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September 14, 2018

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Searching For New Story Angles? Try This...

June 14, 2018

We’ve all been there. When you’ve had zero attention with your pitch about your organization or destination. Where can you turn to deliver the media results for which your bosses are waiting for? 


There are a number of tactics to consider, however, sometimes, the best stories that attract media interest are the people that bring a special human side to what your organization is all about.


Human interest stories have always been a favorite of the media because they hold our attention as we connect with the efforts, sacrifices and accomplishments of the person(s) involved in these stories. 


Typically when it comes to media coverage for outdoor companies, events and travel destinations, people’s stories are not the first news angles that come to mind. It’s often the latest product, hotel, or shiny new experience. However, are there people behind the scenes that make the destination or the experience special, unique and worthwhile? If so, this can be the catalyst to making media outlets stop and take notice of the potential for a good story.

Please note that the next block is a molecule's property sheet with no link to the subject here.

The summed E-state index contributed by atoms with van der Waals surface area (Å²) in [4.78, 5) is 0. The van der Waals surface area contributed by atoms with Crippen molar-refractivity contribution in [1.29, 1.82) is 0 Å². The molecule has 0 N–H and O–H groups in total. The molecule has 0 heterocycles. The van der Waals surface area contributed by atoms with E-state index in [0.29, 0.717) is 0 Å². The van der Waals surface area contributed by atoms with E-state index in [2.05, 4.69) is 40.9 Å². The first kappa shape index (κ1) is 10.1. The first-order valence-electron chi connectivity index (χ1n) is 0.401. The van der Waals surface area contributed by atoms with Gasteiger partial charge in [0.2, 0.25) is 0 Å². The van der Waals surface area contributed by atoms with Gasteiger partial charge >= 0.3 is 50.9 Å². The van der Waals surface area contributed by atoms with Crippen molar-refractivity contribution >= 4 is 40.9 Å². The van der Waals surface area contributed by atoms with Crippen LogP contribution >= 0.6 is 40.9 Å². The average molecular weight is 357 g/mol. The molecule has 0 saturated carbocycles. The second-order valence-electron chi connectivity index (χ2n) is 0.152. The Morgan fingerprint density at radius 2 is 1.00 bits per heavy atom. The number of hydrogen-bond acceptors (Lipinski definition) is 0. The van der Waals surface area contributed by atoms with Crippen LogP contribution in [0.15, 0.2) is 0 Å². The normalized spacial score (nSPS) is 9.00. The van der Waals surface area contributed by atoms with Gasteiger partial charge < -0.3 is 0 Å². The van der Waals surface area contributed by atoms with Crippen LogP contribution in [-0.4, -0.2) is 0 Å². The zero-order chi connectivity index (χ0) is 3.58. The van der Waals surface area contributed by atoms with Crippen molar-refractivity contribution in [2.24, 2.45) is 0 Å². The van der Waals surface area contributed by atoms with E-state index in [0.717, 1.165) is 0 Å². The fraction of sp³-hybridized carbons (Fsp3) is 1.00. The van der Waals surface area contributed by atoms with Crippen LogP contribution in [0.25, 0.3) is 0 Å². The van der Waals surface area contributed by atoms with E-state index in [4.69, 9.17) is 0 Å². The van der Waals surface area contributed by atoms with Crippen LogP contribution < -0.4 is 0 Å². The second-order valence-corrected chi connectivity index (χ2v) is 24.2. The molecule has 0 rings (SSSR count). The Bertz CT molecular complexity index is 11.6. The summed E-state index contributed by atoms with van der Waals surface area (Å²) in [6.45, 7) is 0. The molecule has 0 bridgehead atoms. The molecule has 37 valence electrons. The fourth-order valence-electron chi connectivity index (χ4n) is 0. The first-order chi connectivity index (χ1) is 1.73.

Here at Think Big, we always quiz our clients about people that may have an interesting background or role that supports the message our clients are looking to share. Using people as a means to communicate a story about your organization helps differentiate you from your competitors and potentially could be the more interesting than what you would typically see covered by the media. 


One example of this was a story we worked on with Runner’s Worldaround the volunteers of the Leadville Trail 100 Run event. Runner’s World devoted an entire podcast highlighting Sandy Monahan, "The Cut Off Queen" and other interesting stories from the volunteers of the race. The story and podcast never mentioned the winners of the race but focused on people behind the scenes. 

 

 


 


Finding new story angles about people that tie back to your company can also help open doorways into publications and outlets you may not have considered before. 


Do some digging to see if your organization’s people have a story worth telling. 

 

Always Think Big, 

 

Kate

 

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